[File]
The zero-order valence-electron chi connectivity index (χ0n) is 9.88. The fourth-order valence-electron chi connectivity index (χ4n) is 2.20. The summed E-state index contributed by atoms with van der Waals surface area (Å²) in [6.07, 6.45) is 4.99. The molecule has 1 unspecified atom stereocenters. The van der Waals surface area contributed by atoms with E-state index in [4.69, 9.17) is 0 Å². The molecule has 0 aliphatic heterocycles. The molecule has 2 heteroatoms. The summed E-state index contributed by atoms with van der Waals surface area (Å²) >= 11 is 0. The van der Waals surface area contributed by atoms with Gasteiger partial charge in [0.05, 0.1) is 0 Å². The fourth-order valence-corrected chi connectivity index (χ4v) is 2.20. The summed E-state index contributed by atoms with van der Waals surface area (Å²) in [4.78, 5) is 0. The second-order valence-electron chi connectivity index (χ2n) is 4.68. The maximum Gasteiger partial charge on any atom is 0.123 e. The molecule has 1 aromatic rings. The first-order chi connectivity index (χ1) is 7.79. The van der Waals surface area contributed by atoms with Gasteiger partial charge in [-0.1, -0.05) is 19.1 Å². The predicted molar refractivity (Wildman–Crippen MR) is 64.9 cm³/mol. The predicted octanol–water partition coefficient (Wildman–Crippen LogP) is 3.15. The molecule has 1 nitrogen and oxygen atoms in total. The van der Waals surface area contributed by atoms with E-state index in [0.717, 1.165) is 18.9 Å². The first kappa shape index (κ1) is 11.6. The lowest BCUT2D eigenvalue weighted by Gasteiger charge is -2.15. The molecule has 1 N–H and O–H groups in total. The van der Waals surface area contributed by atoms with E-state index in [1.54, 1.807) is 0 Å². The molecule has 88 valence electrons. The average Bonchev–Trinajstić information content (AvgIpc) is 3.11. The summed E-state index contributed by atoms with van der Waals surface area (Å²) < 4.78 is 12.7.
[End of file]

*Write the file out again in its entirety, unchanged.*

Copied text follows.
The zero-order valence-electron chi connectivity index (χ0n) is 9.88. The fourth-order valence-electron chi connectivity index (χ4n) is 2.20. The summed E-state index contributed by atoms with van der Waals surface area (Å²) in [6.07, 6.45) is 4.99. The molecule has 1 unspecified atom stereocenters. The van der Waals surface area contributed by atoms with E-state index in [4.69, 9.17) is 0 Å². The molecule has 0 aliphatic heterocycles. The molecule has 2 heteroatoms. The summed E-state index contributed by atoms with van der Waals surface area (Å²) >= 11 is 0. The van der Waals surface area contributed by atoms with Gasteiger partial charge in [0.05, 0.1) is 0 Å². The fourth-order valence-corrected chi connectivity index (χ4v) is 2.20. The summed E-state index contributed by atoms with van der Waals surface area (Å²) in [4.78, 5) is 0. The second-order valence-electron chi connectivity index (χ2n) is 4.68. The maximum Gasteiger partial charge on any atom is 0.123 e. The molecule has 1 aromatic rings. The first-order chi connectivity index (χ1) is 7.79. The van der Waals surface area contributed by atoms with Gasteiger partial charge in [-0.1, -0.05) is 19.1 Å². The predicted molar refractivity (Wildman–Crippen MR) is 64.9 cm³/mol. The predicted octanol–water partition coefficient (Wildman–Crippen LogP) is 3.15. The molecule has 1 nitrogen and oxygen atoms in total. The van der Waals surface area contributed by atoms with E-state index in [0.717, 1.165) is 18.9 Å². The first kappa shape index (κ1) is 11.6. The lowest BCUT2D eigenvalue weighted by Gasteiger charge is -2.15. The molecule has 1 N–H and O–H groups in total. The van der Waals surface area contributed by atoms with E-state index in [1.54, 1.807) is 0 Å². The molecule has 88 valence electrons. The average Bonchev–Trinajstić information content (AvgIpc) is 3.11. The summed E-state index contributed by atoms with van der Waals surface area (Å²) < 4.78 is 12.7.